He leaned forward to rest his brow against hers. “Let’s go see what they’ve given us, shall we? I’m only sorry I’m too hurt to make love to you properly in our new bed. That may still have to wait a few days.”

Mila kissed his unmarked cheek. “I look forward to it.” 

This Week, I Read… (2020 #44)

#162 – Fool’s Quest, by Robin Hobb

  • Read: 11/10/20 – 11/15/20
  • Mount TBR: 140/150
  • Rating: 5/5 stars

This gets five stars despite some issues I have with the pacing. After the first book’s intense cliffhanger, I really didn’t want this one to take 200 pages to get to the point where Fitz found out about the tragedy at his home. It felt like killing time, it felt needless, it felt heart-wrenching in a way that came more from a place of frustration than sympathy.

Then things move along more briskly, though there’s still obviously tons of ground to cover. There’s a lot of travel and hopping back and forth and dashing about, interspersed with periods of slowness and inactivity, that I think reflects the strange duality of tension existing alongside of grief. Because Fitz is grieving even before he believes Bee completely lost to him, he’s grieving his failures as a person and a parent.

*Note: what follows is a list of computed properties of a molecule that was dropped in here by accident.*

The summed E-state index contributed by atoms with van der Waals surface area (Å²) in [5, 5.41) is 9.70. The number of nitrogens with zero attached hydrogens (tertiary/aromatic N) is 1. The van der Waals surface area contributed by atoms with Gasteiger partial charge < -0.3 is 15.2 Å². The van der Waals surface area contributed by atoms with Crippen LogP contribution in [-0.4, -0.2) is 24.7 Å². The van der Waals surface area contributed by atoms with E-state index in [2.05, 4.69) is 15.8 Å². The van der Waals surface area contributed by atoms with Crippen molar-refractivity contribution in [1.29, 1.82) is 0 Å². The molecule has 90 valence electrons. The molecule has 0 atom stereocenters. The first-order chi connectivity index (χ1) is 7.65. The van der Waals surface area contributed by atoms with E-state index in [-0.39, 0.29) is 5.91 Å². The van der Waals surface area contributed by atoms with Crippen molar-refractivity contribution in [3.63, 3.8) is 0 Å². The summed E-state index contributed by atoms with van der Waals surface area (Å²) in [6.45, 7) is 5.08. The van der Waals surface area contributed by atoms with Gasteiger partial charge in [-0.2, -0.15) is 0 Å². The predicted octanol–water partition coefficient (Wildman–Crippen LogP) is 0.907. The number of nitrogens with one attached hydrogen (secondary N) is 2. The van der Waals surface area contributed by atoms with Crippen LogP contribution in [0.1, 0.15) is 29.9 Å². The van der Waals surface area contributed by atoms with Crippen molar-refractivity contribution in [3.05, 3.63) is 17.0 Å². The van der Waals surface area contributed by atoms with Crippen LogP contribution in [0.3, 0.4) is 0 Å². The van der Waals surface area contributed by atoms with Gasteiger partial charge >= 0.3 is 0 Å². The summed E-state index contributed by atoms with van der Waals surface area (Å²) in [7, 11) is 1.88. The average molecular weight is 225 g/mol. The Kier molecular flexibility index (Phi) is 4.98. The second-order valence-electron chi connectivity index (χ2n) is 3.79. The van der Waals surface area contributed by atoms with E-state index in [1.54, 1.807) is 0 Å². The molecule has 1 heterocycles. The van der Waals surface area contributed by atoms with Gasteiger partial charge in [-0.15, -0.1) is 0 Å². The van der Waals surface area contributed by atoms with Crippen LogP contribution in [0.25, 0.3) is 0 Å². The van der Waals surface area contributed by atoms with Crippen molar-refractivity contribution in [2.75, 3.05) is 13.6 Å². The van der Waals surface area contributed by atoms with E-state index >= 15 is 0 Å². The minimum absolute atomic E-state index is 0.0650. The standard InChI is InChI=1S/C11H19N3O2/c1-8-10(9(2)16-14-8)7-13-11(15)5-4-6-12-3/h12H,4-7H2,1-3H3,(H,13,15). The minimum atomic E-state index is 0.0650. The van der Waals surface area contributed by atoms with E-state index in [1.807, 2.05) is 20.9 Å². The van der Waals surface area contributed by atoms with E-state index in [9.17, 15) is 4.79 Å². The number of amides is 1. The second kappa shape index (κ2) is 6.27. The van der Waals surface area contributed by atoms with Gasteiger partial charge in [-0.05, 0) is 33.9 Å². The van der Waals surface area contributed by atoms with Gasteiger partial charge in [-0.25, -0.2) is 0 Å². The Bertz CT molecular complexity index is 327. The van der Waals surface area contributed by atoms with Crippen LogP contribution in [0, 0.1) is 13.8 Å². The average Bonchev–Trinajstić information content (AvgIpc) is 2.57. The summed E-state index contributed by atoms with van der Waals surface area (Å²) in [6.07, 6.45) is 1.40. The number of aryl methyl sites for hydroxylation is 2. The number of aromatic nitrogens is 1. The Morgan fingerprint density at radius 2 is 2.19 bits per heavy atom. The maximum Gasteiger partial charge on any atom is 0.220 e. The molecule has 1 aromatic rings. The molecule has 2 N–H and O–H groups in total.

I cried a bit while reading this, not gonna lie.

But to some degree, the strange pacing issues return at the end, with a trip to Kelsingra that felt somehow momentous but also oddly pedestrian squeezed in at the very end, taking up so little space in the narrative that I was scratching my head when they got there and thinking, “Where the heck are we going with this? What does this mean for the larger story?” And the cliffhanger here, while still intense and obviously dangerous, feels somewhat disconnected from the rest of the story, both because the lead-up to it is so short, and because it takes place in an “exotic” location to Fitz, despite the time we as readers have spent there earlier in the series.